Montezuma Valley Irrigation Company
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Meeting: October 18, 2017 Discussion Outline
The nuts and bolts of water law - written by Bob Bragg
In much of the United States, water is not a limiting factor for agriculture or municipal users. Adjacent to and east of the Mississippi River, 30 inches or more of precipitation is received in a normal year. The closer we are to the Intermountain West, the drier it gets. In Montezuma County, the average annual precipitation is about 13.5 inches.
Since the beginning of settlement of the West during the mid 1800s, water has been of concern to miners, farmers, ranchers and developing cities. In 19 western states, the concept of prior appropriation has been the basis of water law from the time territories became states. Prior appropriation is first in time, first in right, meaning that the first person to put water to a beneficial use had a claim on the use of it from the date of the appropriation to present. The second person to use water from the same stream had a junior right to the first appropriator, and so on down the line. In times of shortage, junior water rights holders may not get all of the water they would normally be entitled to because the senior water rights have precedence.
Under the Colorado constitution, all of the water in a natural stream is the property of the people. This includes the underground waters that are tributary to the natural streams. However, the constitution does guarantee the right of an individual to appropriate water, therefore having a right to apply water to a beneficial use.
Beneficial uses include domestic, agricultural and industrial applications. Domestic uses include drinking, household uses, irrigating lawns and gardens, maintaining parks, fighting fires, and recreational uses. Farming and ranching uses include water for crop and livestock production, and industrial water is used in mining, processing natural resources, production of power and manufacturing products. In times of shortages of water, the priority goes first to domestic uses then to agriculture, and finally, to industrial applications.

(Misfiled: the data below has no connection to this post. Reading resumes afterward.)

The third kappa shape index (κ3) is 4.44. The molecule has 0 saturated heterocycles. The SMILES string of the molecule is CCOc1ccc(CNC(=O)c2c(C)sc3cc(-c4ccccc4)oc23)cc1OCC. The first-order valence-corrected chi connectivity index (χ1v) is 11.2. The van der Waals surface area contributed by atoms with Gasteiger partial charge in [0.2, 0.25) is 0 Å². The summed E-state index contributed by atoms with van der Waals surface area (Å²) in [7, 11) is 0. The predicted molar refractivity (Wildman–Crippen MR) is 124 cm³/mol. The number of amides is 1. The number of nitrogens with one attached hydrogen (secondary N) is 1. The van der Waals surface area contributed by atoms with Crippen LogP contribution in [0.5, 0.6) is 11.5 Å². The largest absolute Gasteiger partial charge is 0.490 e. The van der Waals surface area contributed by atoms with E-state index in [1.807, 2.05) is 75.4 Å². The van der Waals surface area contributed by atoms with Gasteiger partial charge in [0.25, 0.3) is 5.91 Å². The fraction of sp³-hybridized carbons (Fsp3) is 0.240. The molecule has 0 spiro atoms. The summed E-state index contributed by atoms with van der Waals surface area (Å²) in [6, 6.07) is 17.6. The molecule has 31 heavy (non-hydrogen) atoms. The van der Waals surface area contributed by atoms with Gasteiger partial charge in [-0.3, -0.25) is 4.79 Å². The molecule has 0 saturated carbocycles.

A water right allows a holder to use water from a stream or aquifer. It is a real property right as is real estate. It can be used, sold, or given away, and is protected as is other real property rights by the Colorado and U.S. Constitution. Water rights may be severed from the land and sold, with the stipulation that selling those rights will not harm other appropriators on the stream or underground aquifers.
A water appropriator is one who takes water from a natural stream and applies it to beneficial use. To validate the claim to the right, an appropriator must have their claim adjudicated in a water court. During the adjudication process, the appropriator must prove that their use of the quantity claim will not harm the holders of senior water rights.
A mutual ditch company, such as Montezuma Valley Irrigation Company, owns consolidated water rights as a nonprofit corporation. Ditch company members own shares in the company, which provides them with a specified amount of water from the pool of water controlled by the company. These shares can be sold and often can be moved to different outlet locations in the company's irrigation area. However, there may be stipulations that prevent the shares from being transferred from out of the company's jurisdiction.
Joseph Grantham, Synopsis of Colorado Water Law, Colorado Division of Water Resources, Denver, CO 2011
Colorado Water Rights, The Water Information Program, Durango, CO www.waterinfo.org/rights.html